When I first met you, you were washed in color. Color is also important to you as well in this book. For example, the poems “Map for a New Cosmogony (Yellow),” “bird survives the death of Nature,” and “cinematography” all explore color whether it is yellow or blue gray charcoal or even “the color of orgasms.” What does color mean for you and your poetics?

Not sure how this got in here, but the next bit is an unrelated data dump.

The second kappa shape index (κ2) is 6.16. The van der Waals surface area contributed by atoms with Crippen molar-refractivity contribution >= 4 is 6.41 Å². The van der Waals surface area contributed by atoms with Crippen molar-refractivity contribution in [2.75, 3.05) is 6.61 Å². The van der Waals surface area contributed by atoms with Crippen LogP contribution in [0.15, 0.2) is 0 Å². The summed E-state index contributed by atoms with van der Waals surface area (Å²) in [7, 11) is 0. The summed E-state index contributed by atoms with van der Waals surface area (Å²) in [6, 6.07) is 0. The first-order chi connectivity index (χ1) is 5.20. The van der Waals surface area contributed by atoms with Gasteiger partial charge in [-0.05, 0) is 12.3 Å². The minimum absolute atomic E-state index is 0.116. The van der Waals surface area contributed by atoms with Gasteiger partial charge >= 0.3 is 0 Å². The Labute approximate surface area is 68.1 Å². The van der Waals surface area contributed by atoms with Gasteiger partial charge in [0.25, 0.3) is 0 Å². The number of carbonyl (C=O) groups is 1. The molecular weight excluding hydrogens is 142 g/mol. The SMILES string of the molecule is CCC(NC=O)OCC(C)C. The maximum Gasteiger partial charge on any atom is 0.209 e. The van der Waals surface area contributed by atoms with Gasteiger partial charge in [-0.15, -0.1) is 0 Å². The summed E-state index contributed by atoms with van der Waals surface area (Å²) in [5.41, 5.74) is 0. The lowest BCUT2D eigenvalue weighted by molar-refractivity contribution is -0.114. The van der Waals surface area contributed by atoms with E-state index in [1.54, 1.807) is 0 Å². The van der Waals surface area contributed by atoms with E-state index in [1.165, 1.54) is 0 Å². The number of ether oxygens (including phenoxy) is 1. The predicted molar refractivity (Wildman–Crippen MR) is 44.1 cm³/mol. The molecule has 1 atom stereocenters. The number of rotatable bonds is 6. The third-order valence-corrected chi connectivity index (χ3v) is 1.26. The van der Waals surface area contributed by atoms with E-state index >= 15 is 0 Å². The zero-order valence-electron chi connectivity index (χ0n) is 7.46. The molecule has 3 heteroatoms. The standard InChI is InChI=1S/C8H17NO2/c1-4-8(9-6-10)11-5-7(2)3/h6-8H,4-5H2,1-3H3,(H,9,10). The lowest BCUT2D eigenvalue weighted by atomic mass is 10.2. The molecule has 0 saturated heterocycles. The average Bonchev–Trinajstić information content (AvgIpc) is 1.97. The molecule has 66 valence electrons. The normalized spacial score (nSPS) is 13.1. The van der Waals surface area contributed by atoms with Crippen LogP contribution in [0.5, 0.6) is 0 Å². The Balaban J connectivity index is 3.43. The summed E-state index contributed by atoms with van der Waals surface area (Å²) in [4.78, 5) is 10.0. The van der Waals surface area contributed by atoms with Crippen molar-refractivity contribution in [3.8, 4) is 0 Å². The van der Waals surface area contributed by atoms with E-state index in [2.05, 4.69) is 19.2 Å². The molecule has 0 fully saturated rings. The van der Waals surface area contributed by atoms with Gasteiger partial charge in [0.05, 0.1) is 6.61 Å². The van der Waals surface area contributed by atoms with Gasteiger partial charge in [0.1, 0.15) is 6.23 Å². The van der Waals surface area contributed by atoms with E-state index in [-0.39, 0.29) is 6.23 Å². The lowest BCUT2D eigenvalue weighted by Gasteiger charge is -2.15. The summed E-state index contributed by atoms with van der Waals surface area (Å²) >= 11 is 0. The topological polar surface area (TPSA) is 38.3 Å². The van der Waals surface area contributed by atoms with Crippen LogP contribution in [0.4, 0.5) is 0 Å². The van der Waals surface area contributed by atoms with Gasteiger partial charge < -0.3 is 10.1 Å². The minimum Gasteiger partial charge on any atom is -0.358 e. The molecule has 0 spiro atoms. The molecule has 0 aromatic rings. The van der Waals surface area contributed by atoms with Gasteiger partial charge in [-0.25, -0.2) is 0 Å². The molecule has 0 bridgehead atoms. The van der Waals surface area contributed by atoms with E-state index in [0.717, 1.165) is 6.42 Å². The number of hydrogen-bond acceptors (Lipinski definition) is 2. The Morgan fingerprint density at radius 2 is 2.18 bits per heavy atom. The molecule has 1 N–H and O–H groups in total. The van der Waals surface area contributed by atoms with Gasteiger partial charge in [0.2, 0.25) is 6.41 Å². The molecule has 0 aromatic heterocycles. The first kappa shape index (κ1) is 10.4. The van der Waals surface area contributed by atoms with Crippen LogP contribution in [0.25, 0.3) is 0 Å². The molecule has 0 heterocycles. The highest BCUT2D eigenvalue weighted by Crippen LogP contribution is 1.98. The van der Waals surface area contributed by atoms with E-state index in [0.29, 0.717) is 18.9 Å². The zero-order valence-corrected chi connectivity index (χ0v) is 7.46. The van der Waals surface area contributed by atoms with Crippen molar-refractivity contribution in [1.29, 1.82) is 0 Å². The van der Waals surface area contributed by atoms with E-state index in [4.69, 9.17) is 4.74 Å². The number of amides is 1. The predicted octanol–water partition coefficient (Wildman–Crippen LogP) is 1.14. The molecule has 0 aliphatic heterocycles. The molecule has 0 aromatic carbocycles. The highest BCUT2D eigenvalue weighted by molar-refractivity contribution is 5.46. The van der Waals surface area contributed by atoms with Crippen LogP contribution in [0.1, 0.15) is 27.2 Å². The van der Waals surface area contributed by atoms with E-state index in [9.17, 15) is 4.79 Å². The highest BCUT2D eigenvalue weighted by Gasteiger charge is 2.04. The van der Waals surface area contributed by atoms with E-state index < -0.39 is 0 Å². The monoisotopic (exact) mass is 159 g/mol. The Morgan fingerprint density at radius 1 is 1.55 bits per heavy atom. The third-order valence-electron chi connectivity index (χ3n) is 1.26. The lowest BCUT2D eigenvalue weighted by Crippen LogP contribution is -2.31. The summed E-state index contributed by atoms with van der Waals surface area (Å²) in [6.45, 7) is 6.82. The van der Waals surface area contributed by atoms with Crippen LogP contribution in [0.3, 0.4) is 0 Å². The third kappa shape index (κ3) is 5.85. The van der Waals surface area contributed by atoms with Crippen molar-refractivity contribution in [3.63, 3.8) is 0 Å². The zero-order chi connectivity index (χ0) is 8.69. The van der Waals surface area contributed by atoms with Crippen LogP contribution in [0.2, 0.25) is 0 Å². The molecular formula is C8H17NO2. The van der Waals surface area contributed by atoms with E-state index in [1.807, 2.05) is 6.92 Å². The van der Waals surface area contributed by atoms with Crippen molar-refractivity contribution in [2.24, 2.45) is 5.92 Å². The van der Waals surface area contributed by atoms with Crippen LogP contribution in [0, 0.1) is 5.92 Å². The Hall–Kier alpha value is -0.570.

I recently got this book of drawings by Purvis Young, he was an artist who grew up in Overtown, a working-class Black neighborhood in Miami. Several pages open to an album of his drawings called World Off Young Purvis. One page at the top reads, “Civil Disobedience Study,” and it’s an email from someone at the Boston University School of Theology reaching out to members of clergy who had been arrested for “Civil Rights and/or peace movement activities 1954-68” for dissertation research. Young had saturated the page in color, red, orange, yellow, purple, and drawn simple figures in motion. The colors overtake the text, so without reading closely “Civil Disobedience Study” becomes about the colors and the indiscernible figures in dance, in chaos, in reverie. I don’t really have anything brilliant to say about color theory but there’s always been for me this idea that color represents something collaborative and shared, that has real potency. I’m a Pisces so I am most comfortable inhabiting the moods and currents of others, and colors have often been my way of conjuring a feeling that is familiar but unplaceable in my poetry. I feel a particular attachment to yellow. I often tell my friends I think yellow is an abolitionist color in that it is subjunctive, full of light. Beauford Delaney’s paintings make the strongest case for yellow. It also makes sense that so many posters of decolonial and socialist projects across the Global South have made use of the Sun motif, colors of warmth and insurgency.